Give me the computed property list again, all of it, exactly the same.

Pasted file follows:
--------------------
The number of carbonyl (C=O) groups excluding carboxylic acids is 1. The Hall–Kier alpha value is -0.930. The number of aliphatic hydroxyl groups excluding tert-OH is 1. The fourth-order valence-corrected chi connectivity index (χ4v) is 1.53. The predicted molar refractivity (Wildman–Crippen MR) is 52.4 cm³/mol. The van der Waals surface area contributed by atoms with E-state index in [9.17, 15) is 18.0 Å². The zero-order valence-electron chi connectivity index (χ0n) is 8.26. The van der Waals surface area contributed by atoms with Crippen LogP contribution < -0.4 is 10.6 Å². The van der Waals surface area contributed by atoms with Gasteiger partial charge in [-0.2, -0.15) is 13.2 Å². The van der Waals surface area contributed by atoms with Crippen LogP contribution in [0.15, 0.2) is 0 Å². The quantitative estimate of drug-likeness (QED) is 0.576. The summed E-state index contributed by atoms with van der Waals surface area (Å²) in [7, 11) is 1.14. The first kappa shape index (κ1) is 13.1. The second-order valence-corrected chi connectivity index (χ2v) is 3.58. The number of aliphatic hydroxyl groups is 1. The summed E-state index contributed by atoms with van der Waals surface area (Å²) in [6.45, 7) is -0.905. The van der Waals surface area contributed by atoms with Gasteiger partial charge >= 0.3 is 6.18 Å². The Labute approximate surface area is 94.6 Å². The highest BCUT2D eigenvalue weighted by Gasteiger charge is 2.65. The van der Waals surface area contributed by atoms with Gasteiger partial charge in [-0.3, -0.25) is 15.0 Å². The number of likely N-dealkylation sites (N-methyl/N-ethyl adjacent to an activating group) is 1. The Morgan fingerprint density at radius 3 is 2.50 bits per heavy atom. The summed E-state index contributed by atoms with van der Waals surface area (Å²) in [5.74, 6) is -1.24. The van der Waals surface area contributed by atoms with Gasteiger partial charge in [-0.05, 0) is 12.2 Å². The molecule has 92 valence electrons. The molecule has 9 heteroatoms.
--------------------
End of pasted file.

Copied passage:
The number of carbonyl (C=O) groups excluding carboxylic acids is 1. The Hall–Kier alpha value is -0.930. The number of aliphatic hydroxyl groups excluding tert-OH is 1. The fourth-order valence-corrected chi connectivity index (χ4v) is 1.53. The predicted molar refractivity (Wildman–Crippen MR) is 52.4 cm³/mol. The van der Waals surface area contributed by atoms with E-state index in [9.17, 15) is 18.0 Å². The zero-order valence-electron chi connectivity index (χ0n) is 8.26. The van der Waals surface area contributed by atoms with Crippen LogP contribution < -0.4 is 10.6 Å². The van der Waals surface area contributed by atoms with Gasteiger partial charge in [-0.2, -0.15) is 13.2 Å². The van der Waals surface area contributed by atoms with Crippen LogP contribution in [0.15, 0.2) is 0 Å². The quantitative estimate of drug-likeness (QED) is 0.576. The summed E-state index contributed by atoms with van der Waals surface area (Å²) in [7, 11) is 1.14. The first kappa shape index (κ1) is 13.1. The second-order valence-corrected chi connectivity index (χ2v) is 3.58. The number of aliphatic hydroxyl groups is 1. The summed E-state index contributed by atoms with van der Waals surface area (Å²) in [6.45, 7) is -0.905. The van der Waals surface area contributed by atoms with Gasteiger partial charge >= 0.3 is 6.18 Å². The Labute approximate surface area is 94.6 Å². The highest BCUT2D eigenvalue weighted by Gasteiger charge is 2.65. The van der Waals surface area contributed by atoms with Gasteiger partial charge in [-0.3, -0.25) is 15.0 Å². The number of likely N-dealkylation sites (N-methyl/N-ethyl adjacent to an activating group) is 1. The Morgan fingerprint density at radius 3 is 2.50 bits per heavy atom. The summed E-state index contributed by atoms with van der Waals surface area (Å²) in [5.74, 6) is -1.24. The van der Waals surface area contributed by atoms with Gasteiger partial charge in [-0.05, 0) is 12.2 Å². The molecule has 92 valence electrons. The molecule has 9 heteroatoms.